What I learned at a CX Insurance Conference

I recently attended the CX Insurance conference in London – excellently hosted by Kim Palfrey and the team at IQPC. From a customer experience (CX) perspective, this sector has always fascinated me in terms of what it could potentially become. So

we spent an afternoon putting together a general overall picture of the CX maturity of the industry, and a few interesting, thought-provoking themes emerged.

Take the low-hanging fruit

Like it or not, the low-hanging fruit within CX is fading from sight, and rapidly so! Customers are raising their expectations within each and every sector, rarely distinguishing organizations from one another when it comes to an overall standard. Which, frankly, is to be expected. We are becoming decreasingly ‘sector-specific’. Whether I call the bank to report my lost card, order my groceries online or visit the local florist, I expect a certain standard, derived from having observed and experienced the Amazon level of ‘frictionless business’ and the Ocado level of customer service.

Companies in the sector appear to now be really getting to grips with this, and have also achieved this stage by focusing on the basics of ‘pain reduction’ i.e. fixing points in customer journeys.

Much of this has been gathered through measurement and a stronger understanding of the experiences customers go through, when accessing propositions. This has allowed organisations to remove the pain points in processes and bring the customer journey back on to an even keel – from an experience perspective.

Overlaying this with a level of pro-active Insight – through qualitative and quantitative research – allows the low hanging fruit to be accessed. In this sense, we are not reviewing the existing experience to say ‘where is the pain?’ – rather we have moved the debate on. We are now asking customers ‘what could be improved, and contribute to a more compelling experience – particuarly at points in the journey that really matter?’

So, overall positive stuff – and a step in the right direction for a sector which still (in my humble opinion) needs a shot in the arm.

Cross Pollinate to win

My second theme concerns cross-pollination, or rather the lack of it. As we moved through the agenda during the day there was a clear need for the sector to explore this more ‘aggressively’.

In our experience organisations which do this achieve considerable benefit from it. In short, the ability to go out and understand best practice from exemplar organisations across multiple sectors drives not only new ideas but potentially new networks, new collaborations and more responsive tactics to threats and risks. Time and again we work with clients to deliver “Customer Experience Safari’s” *(1) which we use to educate, align and immerse leadership teams in what truly customer-led businesses look like. The responses to this are always positive; the benefits are always strong. So the lesson here is learn to look outside. You’ll be surprised at what you might find.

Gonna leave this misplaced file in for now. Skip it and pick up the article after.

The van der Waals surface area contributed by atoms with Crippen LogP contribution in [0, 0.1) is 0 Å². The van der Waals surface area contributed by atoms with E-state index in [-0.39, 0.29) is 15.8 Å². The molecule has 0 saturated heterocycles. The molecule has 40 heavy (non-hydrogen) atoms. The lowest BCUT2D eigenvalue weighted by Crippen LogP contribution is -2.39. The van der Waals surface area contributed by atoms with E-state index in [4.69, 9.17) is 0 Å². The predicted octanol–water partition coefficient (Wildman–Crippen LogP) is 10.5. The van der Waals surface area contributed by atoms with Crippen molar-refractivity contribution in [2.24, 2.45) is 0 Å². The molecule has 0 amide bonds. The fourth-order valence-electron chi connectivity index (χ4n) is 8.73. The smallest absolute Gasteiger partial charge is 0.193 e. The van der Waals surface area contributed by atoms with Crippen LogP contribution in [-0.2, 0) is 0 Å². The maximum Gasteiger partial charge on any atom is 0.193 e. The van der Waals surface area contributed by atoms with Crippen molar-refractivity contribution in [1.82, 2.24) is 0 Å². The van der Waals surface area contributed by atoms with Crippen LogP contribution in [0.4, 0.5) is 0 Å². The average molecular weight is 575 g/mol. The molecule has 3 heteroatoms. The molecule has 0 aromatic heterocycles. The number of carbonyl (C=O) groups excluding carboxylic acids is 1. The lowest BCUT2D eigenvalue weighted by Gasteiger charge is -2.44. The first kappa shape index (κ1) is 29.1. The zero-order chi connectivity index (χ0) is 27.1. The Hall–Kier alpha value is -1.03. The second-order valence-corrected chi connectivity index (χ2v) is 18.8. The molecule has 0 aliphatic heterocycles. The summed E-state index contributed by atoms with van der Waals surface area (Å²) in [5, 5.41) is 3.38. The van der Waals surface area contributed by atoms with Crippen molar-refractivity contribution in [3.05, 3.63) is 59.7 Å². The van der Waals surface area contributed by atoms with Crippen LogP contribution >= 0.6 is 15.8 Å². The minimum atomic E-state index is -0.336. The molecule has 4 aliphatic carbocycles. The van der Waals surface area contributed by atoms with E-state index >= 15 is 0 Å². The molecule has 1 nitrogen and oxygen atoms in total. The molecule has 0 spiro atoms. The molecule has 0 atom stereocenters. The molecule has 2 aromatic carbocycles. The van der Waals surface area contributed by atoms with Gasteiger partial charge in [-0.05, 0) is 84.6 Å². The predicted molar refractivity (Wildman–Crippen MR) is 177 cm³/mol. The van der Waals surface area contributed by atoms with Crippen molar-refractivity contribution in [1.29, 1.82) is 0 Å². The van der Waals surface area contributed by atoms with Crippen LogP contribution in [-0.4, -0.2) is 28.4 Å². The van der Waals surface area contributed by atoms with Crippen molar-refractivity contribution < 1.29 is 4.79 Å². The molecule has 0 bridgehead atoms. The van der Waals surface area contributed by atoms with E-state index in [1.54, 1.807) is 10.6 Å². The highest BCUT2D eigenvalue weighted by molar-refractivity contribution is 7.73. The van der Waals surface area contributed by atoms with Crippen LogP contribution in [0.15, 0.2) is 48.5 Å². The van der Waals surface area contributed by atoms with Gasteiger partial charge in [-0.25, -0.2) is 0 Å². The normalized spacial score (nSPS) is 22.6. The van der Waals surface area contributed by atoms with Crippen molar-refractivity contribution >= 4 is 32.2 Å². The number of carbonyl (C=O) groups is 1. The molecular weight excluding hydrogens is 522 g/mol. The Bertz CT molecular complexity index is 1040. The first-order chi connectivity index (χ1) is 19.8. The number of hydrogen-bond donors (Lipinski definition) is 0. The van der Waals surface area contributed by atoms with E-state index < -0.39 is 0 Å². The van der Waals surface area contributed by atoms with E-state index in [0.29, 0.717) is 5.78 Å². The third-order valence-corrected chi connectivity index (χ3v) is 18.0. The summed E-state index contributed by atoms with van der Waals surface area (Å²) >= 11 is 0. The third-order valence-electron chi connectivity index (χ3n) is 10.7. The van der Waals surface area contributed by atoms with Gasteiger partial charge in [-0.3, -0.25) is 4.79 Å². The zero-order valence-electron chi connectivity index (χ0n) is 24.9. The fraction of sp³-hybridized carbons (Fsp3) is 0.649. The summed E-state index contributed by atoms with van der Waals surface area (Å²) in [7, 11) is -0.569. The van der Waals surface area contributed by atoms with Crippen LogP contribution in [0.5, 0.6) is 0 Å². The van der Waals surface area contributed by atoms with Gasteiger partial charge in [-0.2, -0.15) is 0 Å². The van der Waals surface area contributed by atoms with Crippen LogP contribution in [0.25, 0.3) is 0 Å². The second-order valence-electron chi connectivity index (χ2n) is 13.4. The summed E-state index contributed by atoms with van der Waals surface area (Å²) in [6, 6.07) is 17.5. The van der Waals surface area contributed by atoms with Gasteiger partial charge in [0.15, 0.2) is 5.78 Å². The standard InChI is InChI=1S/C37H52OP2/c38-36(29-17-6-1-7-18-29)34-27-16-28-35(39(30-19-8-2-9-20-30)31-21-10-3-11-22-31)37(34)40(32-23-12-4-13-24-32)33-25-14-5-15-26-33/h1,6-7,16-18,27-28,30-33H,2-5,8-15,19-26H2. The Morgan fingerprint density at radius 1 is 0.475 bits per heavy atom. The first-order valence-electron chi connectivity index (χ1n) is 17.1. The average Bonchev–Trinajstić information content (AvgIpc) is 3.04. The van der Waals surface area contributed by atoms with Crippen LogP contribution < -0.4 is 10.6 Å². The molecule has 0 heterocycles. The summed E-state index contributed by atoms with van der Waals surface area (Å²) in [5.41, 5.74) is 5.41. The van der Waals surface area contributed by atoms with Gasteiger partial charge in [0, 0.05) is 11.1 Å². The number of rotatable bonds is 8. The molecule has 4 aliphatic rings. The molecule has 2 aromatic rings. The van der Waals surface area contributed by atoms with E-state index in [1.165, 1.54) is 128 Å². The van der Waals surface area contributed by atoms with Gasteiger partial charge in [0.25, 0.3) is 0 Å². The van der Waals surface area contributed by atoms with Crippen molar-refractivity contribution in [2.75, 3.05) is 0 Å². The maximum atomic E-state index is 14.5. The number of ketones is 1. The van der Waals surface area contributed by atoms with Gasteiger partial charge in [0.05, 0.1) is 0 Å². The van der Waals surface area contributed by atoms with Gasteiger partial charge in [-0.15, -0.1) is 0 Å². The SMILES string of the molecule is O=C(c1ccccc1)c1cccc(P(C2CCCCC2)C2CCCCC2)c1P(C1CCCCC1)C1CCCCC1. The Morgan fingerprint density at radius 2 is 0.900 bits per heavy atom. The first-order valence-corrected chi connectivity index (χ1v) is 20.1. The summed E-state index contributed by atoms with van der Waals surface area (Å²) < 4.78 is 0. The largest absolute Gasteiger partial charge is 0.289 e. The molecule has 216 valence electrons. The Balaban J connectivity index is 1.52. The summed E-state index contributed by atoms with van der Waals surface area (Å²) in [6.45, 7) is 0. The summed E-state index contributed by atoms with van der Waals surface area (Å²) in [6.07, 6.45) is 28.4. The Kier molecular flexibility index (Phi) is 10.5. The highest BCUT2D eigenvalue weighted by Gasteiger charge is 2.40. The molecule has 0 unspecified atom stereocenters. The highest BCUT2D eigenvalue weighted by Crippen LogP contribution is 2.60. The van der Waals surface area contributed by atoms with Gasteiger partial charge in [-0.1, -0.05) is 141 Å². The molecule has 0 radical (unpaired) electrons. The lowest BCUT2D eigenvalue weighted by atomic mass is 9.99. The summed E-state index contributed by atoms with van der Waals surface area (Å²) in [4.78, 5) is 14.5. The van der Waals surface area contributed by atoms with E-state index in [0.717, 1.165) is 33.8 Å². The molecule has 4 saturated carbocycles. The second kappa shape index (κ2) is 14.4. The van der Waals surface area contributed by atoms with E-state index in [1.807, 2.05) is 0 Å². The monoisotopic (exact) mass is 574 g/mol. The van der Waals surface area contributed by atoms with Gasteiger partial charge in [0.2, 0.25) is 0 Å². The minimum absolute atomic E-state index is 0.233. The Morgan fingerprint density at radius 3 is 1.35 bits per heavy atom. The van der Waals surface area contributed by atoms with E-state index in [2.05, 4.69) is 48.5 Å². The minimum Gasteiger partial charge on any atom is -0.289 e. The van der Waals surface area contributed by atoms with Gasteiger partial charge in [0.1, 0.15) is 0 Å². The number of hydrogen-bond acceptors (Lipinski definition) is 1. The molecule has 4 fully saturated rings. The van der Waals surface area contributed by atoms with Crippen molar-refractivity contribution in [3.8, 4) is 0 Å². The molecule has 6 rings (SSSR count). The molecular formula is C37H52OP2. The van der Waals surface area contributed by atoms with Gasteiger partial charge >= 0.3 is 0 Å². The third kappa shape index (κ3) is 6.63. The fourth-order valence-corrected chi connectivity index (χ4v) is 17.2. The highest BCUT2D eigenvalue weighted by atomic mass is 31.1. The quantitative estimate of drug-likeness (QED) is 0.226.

Harness the power of a Customer Strategy

Finally, and most importantly, what emerged from all the sessions was the importance of a leadership mandate and a clear ‘strategy’ around the Customer. We ran a session at the end of the day around a framework *(2) for Customer centricity; essentially comprising of six attributes or pillars: i) customer strategy ii) insight iii) design iv) delivery v) measurement and vi) culture.

Pulling all of these together is vital – and that is, in part, the job of a customer strategy. Such a strategy needs to chorale and bring the organisation together around the customer. It needs to articulate a target experience for the customer; ascertain clear ownership for the customer; provide a link to the macro (or ‘corporate level’) strategy of the organisation and lay out – in detail – how capabilities such as Insight, Design, Delivery and Measurement come together – to deliver for the customer.

And if this can be done, then the journey to customer-centricity can begin.


About the author: Paul Allen is a UK-based consultant who leads the change and transformation practice Comotion https://comotional.com . He has worked in both large-scale and boutique consulting firms over the past 17 years and has sector experience across a number of industries – including Retail; Banking & Financial Services; FMCG; Manufacturing; Utilities and Public Sector. Follow him on twitter @paulallenlondon or contact him via LinkedIn

*(1) – for more details on CX Safari’s see http://www.cx-safari.com 

*(2) – our framework for customer led businesses is based on initial thinking and writing by Kerry Bodine and Harley Manning, which is excellently captured in their 2012 book “Outside In”. Credit must go to them, for this initial thinking.

Article by Paul Allen